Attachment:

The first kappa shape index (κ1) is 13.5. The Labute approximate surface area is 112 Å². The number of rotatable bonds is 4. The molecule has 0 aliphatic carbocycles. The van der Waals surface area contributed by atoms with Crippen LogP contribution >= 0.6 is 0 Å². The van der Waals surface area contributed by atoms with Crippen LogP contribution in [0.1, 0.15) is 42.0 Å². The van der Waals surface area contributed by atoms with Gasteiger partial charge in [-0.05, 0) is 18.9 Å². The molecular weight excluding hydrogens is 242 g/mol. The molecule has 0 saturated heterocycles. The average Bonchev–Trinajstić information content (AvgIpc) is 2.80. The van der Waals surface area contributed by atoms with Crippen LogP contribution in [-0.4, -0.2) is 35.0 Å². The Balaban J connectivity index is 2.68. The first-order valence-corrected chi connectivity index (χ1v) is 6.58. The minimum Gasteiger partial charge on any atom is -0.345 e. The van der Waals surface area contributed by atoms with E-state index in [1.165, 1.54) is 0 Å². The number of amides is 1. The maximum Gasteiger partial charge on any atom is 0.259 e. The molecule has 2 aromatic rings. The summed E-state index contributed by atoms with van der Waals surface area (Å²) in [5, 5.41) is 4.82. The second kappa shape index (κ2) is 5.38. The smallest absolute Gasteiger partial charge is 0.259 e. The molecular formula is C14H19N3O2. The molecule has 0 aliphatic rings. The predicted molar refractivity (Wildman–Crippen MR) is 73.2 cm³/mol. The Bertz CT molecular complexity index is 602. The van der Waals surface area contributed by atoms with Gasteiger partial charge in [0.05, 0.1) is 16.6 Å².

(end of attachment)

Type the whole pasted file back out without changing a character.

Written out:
The first kappa shape index (κ1) is 13.5. The Labute approximate surface area is 112 Å². The number of rotatable bonds is 4. The molecule has 0 aliphatic carbocycles. The van der Waals surface area contributed by atoms with Crippen LogP contribution >= 0.6 is 0 Å². The van der Waals surface area contributed by atoms with Crippen LogP contribution in [0.1, 0.15) is 42.0 Å². The van der Waals surface area contributed by atoms with Gasteiger partial charge in [-0.05, 0) is 18.9 Å². The molecular weight excluding hydrogens is 242 g/mol. The molecule has 0 saturated heterocycles. The average Bonchev–Trinajstić information content (AvgIpc) is 2.80. The van der Waals surface area contributed by atoms with Crippen LogP contribution in [-0.4, -0.2) is 35.0 Å². The Balaban J connectivity index is 2.68. The first-order valence-corrected chi connectivity index (χ1v) is 6.58. The minimum Gasteiger partial charge on any atom is -0.345 e. The van der Waals surface area contributed by atoms with E-state index in [1.165, 1.54) is 0 Å². The number of amides is 1. The maximum Gasteiger partial charge on any atom is 0.259 e. The molecule has 2 aromatic rings. The summed E-state index contributed by atoms with van der Waals surface area (Å²) in [5, 5.41) is 4.82. The second kappa shape index (κ2) is 5.38. The smallest absolute Gasteiger partial charge is 0.259 e. The molecular formula is C14H19N3O2. The molecule has 0 aliphatic rings. The predicted molar refractivity (Wildman–Crippen MR) is 73.2 cm³/mol. The Bertz CT molecular complexity index is 602. The van der Waals surface area contributed by atoms with Gasteiger partial charge in [0.05, 0.1) is 16.6 Å².